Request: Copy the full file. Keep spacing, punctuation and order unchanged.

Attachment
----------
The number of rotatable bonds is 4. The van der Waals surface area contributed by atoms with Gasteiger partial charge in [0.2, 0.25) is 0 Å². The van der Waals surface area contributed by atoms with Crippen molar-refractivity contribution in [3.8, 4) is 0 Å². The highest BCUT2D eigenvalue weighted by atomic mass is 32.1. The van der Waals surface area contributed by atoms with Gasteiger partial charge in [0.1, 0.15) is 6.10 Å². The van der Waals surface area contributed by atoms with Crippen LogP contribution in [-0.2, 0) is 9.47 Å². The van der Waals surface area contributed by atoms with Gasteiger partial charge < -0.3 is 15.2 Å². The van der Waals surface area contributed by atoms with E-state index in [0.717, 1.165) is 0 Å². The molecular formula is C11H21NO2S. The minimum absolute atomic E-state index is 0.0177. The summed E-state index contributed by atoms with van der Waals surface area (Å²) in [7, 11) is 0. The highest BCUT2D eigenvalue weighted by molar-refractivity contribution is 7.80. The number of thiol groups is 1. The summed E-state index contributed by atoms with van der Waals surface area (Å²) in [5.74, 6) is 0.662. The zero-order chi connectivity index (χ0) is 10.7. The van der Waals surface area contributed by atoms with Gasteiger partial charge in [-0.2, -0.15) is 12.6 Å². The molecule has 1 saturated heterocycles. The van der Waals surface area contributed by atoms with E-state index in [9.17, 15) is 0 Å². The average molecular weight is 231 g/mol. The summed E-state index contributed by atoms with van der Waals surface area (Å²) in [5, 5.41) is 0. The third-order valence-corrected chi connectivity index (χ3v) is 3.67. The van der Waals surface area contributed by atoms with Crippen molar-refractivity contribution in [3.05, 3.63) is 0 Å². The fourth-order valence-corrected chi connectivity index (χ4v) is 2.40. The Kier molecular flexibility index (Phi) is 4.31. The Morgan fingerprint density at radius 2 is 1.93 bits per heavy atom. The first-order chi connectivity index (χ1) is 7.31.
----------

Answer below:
The number of rotatable bonds is 4. The van der Waals surface area contributed by atoms with Gasteiger partial charge in [0.2, 0.25) is 0 Å². The van der Waals surface area contributed by atoms with Crippen molar-refractivity contribution in [3.8, 4) is 0 Å². The highest BCUT2D eigenvalue weighted by atomic mass is 32.1. The van der Waals surface area contributed by atoms with Gasteiger partial charge in [0.1, 0.15) is 6.10 Å². The van der Waals surface area contributed by atoms with Crippen LogP contribution in [-0.2, 0) is 9.47 Å². The van der Waals surface area contributed by atoms with Gasteiger partial charge < -0.3 is 15.2 Å². The van der Waals surface area contributed by atoms with E-state index in [0.717, 1.165) is 0 Å². The molecular formula is C11H21NO2S. The minimum absolute atomic E-state index is 0.0177. The summed E-state index contributed by atoms with van der Waals surface area (Å²) in [7, 11) is 0. The highest BCUT2D eigenvalue weighted by molar-refractivity contribution is 7.80. The number of thiol groups is 1. The summed E-state index contributed by atoms with van der Waals surface area (Å²) in [5.74, 6) is 0.662. The zero-order chi connectivity index (χ0) is 10.7. The van der Waals surface area contributed by atoms with Gasteiger partial charge in [-0.2, -0.15) is 12.6 Å². The molecule has 1 saturated heterocycles. The van der Waals surface area contributed by atoms with E-state index in [9.17, 15) is 0 Å². The average molecular weight is 231 g/mol. The summed E-state index contributed by atoms with van der Waals surface area (Å²) in [5, 5.41) is 0. The third-order valence-corrected chi connectivity index (χ3v) is 3.67. The van der Waals surface area contributed by atoms with Crippen molar-refractivity contribution in [3.05, 3.63) is 0 Å². The fourth-order valence-corrected chi connectivity index (χ4v) is 2.40. The Kier molecular flexibility index (Phi) is 4.31. The Morgan fingerprint density at radius 2 is 1.93 bits per heavy atom. The first-order chi connectivity index (χ1) is 7.31.